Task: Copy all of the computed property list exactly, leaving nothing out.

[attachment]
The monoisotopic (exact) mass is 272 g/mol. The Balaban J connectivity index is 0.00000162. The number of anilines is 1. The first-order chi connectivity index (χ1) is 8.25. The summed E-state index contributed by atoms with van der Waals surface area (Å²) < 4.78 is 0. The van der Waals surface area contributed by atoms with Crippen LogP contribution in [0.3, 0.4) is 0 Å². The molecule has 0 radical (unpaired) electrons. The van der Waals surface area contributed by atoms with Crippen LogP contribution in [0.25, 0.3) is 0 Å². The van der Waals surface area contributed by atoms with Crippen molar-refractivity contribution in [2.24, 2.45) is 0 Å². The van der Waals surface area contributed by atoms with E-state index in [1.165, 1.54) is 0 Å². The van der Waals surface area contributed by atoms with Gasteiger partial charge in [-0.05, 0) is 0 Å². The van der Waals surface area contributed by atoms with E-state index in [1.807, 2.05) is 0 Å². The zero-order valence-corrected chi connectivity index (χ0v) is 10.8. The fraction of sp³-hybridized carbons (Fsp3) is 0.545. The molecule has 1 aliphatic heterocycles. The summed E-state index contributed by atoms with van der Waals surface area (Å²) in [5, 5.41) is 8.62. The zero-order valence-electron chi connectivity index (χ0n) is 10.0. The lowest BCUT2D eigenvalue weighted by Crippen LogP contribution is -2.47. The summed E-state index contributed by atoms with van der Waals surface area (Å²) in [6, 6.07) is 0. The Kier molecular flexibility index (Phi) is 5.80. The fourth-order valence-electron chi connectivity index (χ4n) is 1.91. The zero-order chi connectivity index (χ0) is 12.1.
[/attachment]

The monoisotopic (exact) mass is 272 g/mol. The Balaban J connectivity index is 0.00000162. The number of anilines is 1. The first-order chi connectivity index (χ1) is 8.25. The summed E-state index contributed by atoms with van der Waals surface area (Å²) < 4.78 is 0. The van der Waals surface area contributed by atoms with Crippen LogP contribution in [0.3, 0.4) is 0 Å². The molecule has 0 radical (unpaired) electrons. The van der Waals surface area contributed by atoms with Crippen LogP contribution in [0.25, 0.3) is 0 Å². The van der Waals surface area contributed by atoms with Crippen molar-refractivity contribution in [2.24, 2.45) is 0 Å². The van der Waals surface area contributed by atoms with E-state index in [1.165, 1.54) is 0 Å². The van der Waals surface area contributed by atoms with Gasteiger partial charge in [-0.05, 0) is 0 Å². The van der Waals surface area contributed by atoms with E-state index in [1.807, 2.05) is 0 Å². The zero-order valence-corrected chi connectivity index (χ0v) is 10.8. The fraction of sp³-hybridized carbons (Fsp3) is 0.545. The molecule has 1 aliphatic heterocycles. The summed E-state index contributed by atoms with van der Waals surface area (Å²) in [5, 5.41) is 8.62. The zero-order valence-electron chi connectivity index (χ0n) is 10.0. The lowest BCUT2D eigenvalue weighted by Crippen LogP contribution is -2.47. The summed E-state index contributed by atoms with van der Waals surface area (Å²) in [6, 6.07) is 0. The Kier molecular flexibility index (Phi) is 5.80. The fourth-order valence-electron chi connectivity index (χ4n) is 1.91. The zero-order chi connectivity index (χ0) is 12.1.